Darrick Hamilton

Darrick Hamilton is an associate professor at the New School for Social Research's economics department and at the Milano School, also at the New School.

Recent Articles

Campaign Challenge: Fix the African American Student Loan Crisis

Both Bernie Sanders and Hillary Clinton have proposed plans to ease the crippling debt burdening African American students, but their plans diverge in predictable ways.

AP Photo/Wilfredo Lee
AP Photo/Wilfredo Lee Democratic presidential candidates, Hillary Clinton and Senator Bernie Sanders, stand together before the start of the Univision, Washington Post Democratic presidential debate at Miami-Dade College, Wednesday, March 9, 2016, in Miami. T his year’s presidential race has spotlighted an often-overlooked aspect of the student loan crisis: the disproportionate college debt burden shouldered by African American students. The average $71,086 price tag for higher education at a four-year public institution is already well beyond the reach of most middle-class families. But for African American students, the cost of college hits even harder. The average college debt for African American bachelor degree holders is $37,000, compared with just $28,051 for the average student who is white. The problem stems from both and is compounded by racial disparities in wealth accumulation. The twin legacies of chattel slavery, when black people were economic assets, and discrimination...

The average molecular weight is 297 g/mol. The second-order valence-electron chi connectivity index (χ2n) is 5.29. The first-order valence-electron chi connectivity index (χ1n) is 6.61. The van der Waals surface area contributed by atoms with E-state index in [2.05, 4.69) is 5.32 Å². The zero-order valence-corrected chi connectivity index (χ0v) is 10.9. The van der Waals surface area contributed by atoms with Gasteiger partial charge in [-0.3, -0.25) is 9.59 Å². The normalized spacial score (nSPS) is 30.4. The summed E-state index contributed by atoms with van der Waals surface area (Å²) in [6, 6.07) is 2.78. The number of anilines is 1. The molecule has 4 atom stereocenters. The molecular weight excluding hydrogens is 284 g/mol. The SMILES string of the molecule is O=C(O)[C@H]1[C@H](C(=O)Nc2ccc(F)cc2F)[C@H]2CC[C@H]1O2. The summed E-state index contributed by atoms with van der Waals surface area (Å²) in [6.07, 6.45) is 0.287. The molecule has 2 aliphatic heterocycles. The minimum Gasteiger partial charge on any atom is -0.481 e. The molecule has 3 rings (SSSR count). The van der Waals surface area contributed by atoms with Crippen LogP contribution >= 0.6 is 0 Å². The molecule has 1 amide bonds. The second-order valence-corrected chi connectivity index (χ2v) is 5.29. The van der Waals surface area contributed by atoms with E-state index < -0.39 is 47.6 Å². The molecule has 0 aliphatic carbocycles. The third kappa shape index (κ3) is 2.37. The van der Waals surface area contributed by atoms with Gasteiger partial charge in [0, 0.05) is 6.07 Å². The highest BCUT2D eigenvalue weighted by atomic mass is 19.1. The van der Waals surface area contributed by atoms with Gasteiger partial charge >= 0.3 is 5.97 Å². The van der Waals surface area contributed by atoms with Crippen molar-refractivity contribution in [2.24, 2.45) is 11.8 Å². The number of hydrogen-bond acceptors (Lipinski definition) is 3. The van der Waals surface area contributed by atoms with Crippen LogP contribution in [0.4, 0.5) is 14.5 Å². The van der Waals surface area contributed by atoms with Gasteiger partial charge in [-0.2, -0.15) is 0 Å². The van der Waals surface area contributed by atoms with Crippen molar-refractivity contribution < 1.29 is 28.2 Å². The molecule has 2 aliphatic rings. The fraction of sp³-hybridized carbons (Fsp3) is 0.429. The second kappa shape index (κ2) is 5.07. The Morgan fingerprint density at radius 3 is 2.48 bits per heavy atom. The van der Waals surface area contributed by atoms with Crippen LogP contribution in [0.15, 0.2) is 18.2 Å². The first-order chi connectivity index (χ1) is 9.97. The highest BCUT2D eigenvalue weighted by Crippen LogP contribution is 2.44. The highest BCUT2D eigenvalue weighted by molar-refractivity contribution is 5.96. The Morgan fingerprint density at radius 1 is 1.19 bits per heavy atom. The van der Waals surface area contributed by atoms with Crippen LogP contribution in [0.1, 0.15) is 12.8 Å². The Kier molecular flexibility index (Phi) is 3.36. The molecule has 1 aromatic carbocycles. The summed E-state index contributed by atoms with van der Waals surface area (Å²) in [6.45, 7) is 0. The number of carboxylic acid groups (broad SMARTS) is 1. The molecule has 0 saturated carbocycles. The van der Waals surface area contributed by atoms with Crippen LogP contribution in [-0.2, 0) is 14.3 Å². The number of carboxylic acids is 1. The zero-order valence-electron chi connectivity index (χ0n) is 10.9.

Race, Wealth, and Intergenerational Poverty

There will never be a post-racial America if the wealth gap persists.

Despite an enormous and persistent black-white wealth gap, the ascendant American narrative is one that proclaims our society has transcended the racial divide. But wealth is a paramount indicator of social well-being. Wealthier families are better positioned to afford elite education, access capital to start a business, finance expensive medical procedures, reside in higher-amenity neighborhoods, exert political influence through campaign contributions, purchase better legal representation, leave a bequest, and withstand financial hardship resulting from an emergency. The wealth gap is the most acute indicator of racial inequality. Based on data from the 2002 Survey of Income and Program Participation, white median household net worth is about $90,000; in contrast it is only about $8,000 for the median Latino household and a mere $6,000 for the median black household. The median Latino or black household would have to save nearly 100 percent of its income for at least three...